Bioshock: Infinite – Using Combat to Drive A Story without Distracting

ImageLike most fans of the game, I was really surprised and pleased by the progression of the storyline and how well done the quantum mechanics were used as a way to make sense of the insanity that was the ending of Bioshock: Infinite, so I’m not going to beat a dead horse. The developers at Irrational Games deserve praise for a job well done, but I did find one component a bit rough that many games don’t seem to master.  I wanted to approach the game from a somewhat (at least from what I have read) less talked about perspective in this review.

For those that haven’t played it, (Do it right now, your “job” and “family” doesn’t matter in the grand scheme of things) the newest Bioshock has you running around with a companion, Elizabeth, who has the ability to open up ‘Tears’ in the space-time continuum (explained in a spoiler filled headache of awesomeness). ImageThese tears are used not just in the storyline, but also as a component of combat. The player has the ability to tell Elizabeth to use these tears that are fixed onto the map during a combat scenario in order to do things like bring in allies, gain health packs, grab weapons, etc.

As you progress through the story, you encounter various groups of different guards, rebels, abominations, and whatever else you happened to upset during the course of the game that attempt to kill you and kill/take Elizabeth. Being a first-person shooter role-playing game, you are in combat a hell of a lot. Combat steadily increases and becomes really fun and engaging as you have a variety of different weapons and abilities to dominate (or barely live through, if you’re playing 1999 mode) these scenarios that pop up frequently.

The problem that arises with games that have a strong and compelling story is finding the happy medium between boring gameplay, and frequent combat (or other elements, I’m looking at you Uncharted puzzles), that distract you constantly from enjoying the game.  The boring gameplay doesn’t make you feel like you earned your “reward” (reward being the accomplishment of the game, in this case), and constant combat disrupts the story’s drive and removes the immersion from the player.

ImageBioshock has a great story, one with a uniquely intelligent mechanic and is supported by the discovery of recorded messages and videos. I loved the characters and the gameplay, I could not wait to figure out what in the fuck was going on, and the graphics are beautiful (I literally was awestruck when you first ascend to Columbia). Unfortunately, I found the combat scenarios, not the actual combat, to be a huge spoiler of my immersion. My character would enter a new area, and before me lay a shit ton of cover, weapon drops, and tears that were tactically set up across the map. You knew shit was going to get serious if there was a ton of sky-line around. I almost always knew when I was going to be in a fight, and I could tell how big or small it would be depending on what was laid out before me.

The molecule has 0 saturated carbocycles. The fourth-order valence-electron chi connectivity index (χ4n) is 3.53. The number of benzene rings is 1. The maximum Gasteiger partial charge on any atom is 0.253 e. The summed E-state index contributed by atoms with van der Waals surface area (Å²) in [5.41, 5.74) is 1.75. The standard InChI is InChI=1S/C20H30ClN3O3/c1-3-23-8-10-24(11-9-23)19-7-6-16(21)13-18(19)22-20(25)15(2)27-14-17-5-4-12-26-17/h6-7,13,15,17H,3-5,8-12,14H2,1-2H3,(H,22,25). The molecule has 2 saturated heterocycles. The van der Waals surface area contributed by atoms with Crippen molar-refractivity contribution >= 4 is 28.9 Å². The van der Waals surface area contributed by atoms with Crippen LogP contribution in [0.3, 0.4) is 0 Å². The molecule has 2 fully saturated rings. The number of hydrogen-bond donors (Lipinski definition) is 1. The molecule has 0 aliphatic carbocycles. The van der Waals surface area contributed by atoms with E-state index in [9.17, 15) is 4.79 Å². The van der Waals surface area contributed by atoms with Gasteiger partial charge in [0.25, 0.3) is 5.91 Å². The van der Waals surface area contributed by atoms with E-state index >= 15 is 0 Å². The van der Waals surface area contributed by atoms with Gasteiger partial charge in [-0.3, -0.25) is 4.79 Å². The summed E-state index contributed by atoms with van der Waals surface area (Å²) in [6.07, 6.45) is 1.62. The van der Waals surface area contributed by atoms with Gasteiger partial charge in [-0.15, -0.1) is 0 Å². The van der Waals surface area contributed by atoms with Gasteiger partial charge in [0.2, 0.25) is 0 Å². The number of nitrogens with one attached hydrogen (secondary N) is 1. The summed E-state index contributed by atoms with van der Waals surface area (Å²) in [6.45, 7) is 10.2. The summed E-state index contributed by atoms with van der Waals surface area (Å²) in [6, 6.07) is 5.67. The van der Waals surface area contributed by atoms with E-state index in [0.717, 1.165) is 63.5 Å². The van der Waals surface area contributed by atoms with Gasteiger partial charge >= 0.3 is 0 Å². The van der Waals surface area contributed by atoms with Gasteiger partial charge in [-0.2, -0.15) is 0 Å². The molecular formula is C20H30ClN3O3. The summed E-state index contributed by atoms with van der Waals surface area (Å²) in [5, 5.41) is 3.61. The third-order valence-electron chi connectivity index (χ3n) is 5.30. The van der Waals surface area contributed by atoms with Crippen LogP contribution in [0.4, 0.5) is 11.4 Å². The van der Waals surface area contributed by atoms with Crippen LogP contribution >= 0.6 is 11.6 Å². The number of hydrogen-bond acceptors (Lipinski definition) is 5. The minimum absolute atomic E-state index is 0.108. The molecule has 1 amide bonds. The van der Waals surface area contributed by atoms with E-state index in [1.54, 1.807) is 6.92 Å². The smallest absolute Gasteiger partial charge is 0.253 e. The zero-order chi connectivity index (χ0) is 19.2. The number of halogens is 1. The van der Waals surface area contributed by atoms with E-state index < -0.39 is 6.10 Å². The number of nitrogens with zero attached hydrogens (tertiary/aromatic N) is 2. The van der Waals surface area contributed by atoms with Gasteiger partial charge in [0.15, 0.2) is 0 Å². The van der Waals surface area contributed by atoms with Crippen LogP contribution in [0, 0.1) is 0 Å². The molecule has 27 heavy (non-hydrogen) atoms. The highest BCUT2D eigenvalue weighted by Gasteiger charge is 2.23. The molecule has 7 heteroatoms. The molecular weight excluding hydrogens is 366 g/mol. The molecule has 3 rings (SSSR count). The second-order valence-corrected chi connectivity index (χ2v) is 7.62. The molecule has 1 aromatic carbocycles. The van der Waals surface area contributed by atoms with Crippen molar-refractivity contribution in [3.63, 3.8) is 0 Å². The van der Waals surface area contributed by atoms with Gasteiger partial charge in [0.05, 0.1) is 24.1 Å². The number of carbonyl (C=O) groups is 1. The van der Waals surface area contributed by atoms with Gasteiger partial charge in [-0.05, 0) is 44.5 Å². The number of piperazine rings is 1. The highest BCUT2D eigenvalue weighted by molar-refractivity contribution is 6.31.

Combat in an FPS-RPG should be directly supporting the storyline. Immersion is just as important of an element to really drive the story for a player as any other component and removing a player from that can be what stops a good game from being great. Not to say that Bioshock: Infinite didn’t have this, it very much did. The overwhelming and increasing opposition that you must face as a result of your character’s status or choices is a huge accomplishment of the game. What I didn’t like was the removal of immersion that I got when I walked into every new area and knew if I would or would not be in combat. It happens so frequently that it really disrupts the story. In many situations the combat felt like filler rather than a means to invoke distress in the player, something you should expect a FPS that seems to pull from more RPG elements than action-adventure to do. This isn’t a run and gun game.

Fortunately, the story is so well done that you easily get re-immersed and forget how distracting these predisposed combat situations are, until you encounter the next one.

The combat itself is beautiful, and I don’t want to come across as hating the game or that Irrational Games dropped the ball in any way. The mash-up of the quantum mechanics from the story into the combat, along with your regular arsenal, adds a real kick into each fight, but I would have liked to see a smoother transition between regular gameplay and most of the fixed combat situations. Something as simple making you think you would enter combat without it happening just as often as you actually enter combat could have kept you guessing and trying your best to always be prepared.

As I said, the game is wonderful. Anything that may have been poorly executed is extremely eclipsed by the fantastic story and gameplay. I wish I would have had a chance to play it so much sooner than I did and I recommend it to all of my gaming friends, regardless if they are fans of the series or not. Can’t wait for the DLC: Burial at Sea.

-Nick Thompson

@notnickthompson

Advertisements

Leave a Reply

Fill in your details below or click an icon to log in:

WordPress.com Logo

You are commenting using your WordPress.com account. Log Out / Change )

Twitter picture

You are commenting using your Twitter account. Log Out / Change )

Facebook photo

You are commenting using your Facebook account. Log Out / Change )

Google+ photo

You are commenting using your Google+ account. Log Out / Change )

Connecting to %s